|New York Attorney-General G. Oliver Koppell speaks to reporters after hearing in Casablanca 5 case, State Supreme Court, Canton, New York, April 15 1994|
CANTON, NEW YORK, APRIL 15, 1994 - The chief prosecutor of New York State came in person to a small town in upstate New York to ask that first degree rape charges be reinstated against five men convicted of having sex with an unconscious woman.
Governor Mario Cuomo made Attorney-General G. Oliver Koppell special prosecutor in the case of the "Casablanca Five" as they have become known, after the original district attorney accepted a plea bargain, where the men plead guilty to the misdemeanor of sexual misconduct, and paid fines or did community service instead of facing trial on the more serious charge of rape.
The woman was visiting the Casablanca Restaurant in Gouverneur, New York in October of 1991 when she became drunk and passed out in the washroom of the establishment. The five men admitted to having sex with her, and she only found out about the acts after gossip reached her at work days later.
There were protests of about 100 people when the plea bargain was accepted last June outside the courthouse in the small town of Gouverneur about 25 kilometres south of Brockville.
Koppell argued Friday before a sitting of the State Supreme Court in the county seat of Canton that the District Attorney could not, by statue, agree to such a drastic reductions in charges, and that the Gouverneur Town Court which accepted the plea bargain had no authority to handle the matter since the felony charges were pending against the men in County Court.
Koppell said this avoided putting the defendants in "Double Jeopardy", being tried twice on the same charge, because the action by the Town Court "was null and void - it was as if they pleaded guilty in an open field or street corner."
Defense council Mary Fahey said her client didn't "do 200 hours of community work because of a baseball umpire"'s decision, and that the the Town Court "is a duly constituted court of New York State.". Defense also said that there was no forensic evidence against their clients, and that their convictions rest on their statements to the Police, the voluntariness of which they questioned.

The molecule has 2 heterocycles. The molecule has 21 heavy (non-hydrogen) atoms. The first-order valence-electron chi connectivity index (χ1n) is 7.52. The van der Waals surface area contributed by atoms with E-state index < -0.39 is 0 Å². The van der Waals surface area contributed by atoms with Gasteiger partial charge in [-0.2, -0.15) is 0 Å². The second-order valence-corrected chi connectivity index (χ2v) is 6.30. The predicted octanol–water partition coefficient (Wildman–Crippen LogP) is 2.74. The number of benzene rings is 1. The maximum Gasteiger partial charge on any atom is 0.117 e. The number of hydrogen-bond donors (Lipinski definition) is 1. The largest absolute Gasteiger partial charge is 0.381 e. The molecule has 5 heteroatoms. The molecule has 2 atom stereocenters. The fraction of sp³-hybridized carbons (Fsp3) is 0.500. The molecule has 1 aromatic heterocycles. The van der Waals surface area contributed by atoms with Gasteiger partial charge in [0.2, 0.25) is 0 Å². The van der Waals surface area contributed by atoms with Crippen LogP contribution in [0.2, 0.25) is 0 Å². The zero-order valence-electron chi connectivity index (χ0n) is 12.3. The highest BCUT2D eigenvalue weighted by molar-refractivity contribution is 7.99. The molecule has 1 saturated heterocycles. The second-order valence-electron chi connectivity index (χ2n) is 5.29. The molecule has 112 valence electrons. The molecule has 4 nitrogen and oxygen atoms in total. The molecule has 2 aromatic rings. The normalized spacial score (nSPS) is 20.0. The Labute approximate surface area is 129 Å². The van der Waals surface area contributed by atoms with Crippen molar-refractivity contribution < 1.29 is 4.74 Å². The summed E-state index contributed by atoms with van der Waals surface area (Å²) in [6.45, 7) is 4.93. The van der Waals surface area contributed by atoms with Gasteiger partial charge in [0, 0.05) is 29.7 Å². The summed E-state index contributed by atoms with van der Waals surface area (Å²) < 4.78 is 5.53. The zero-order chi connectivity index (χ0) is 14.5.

The motion to reinstate the rape charges is being held before acting Supreme Court Judge Eugene Nicandri, who was the County Court judge in the original trial.
Nicandri asked Koppell if he felt it was better if it was better to obtain a conviction for a lesser charge in a "partially hypothetical" case than if an accused was to go free on a more serious charge and noted that district attorney had a great deal of discretion in dealing with charges. The victim, Krista Absalon, who has consented to being identified and interviewed by the media sat in the front row of the court, accompanied by her mother and two sisters, who wore purple ribbons to protest sexual violence against women, and her lawyer Bonnie Strunk, who is suing the defendants for damages. Absalon said after adjournment she "would like to thank the Attorney-General for coming - he is doing an excellent job."
None of the defendants appeared in court, on advice of their lawyers. Fahey, representing Mario Pistolesi, said outside the court that she was confident the judge would decide against reinstating charges. "I think this is the end of the line for the charges."
Nicandri will notify lawyers when to expect his decision, expected in about a month.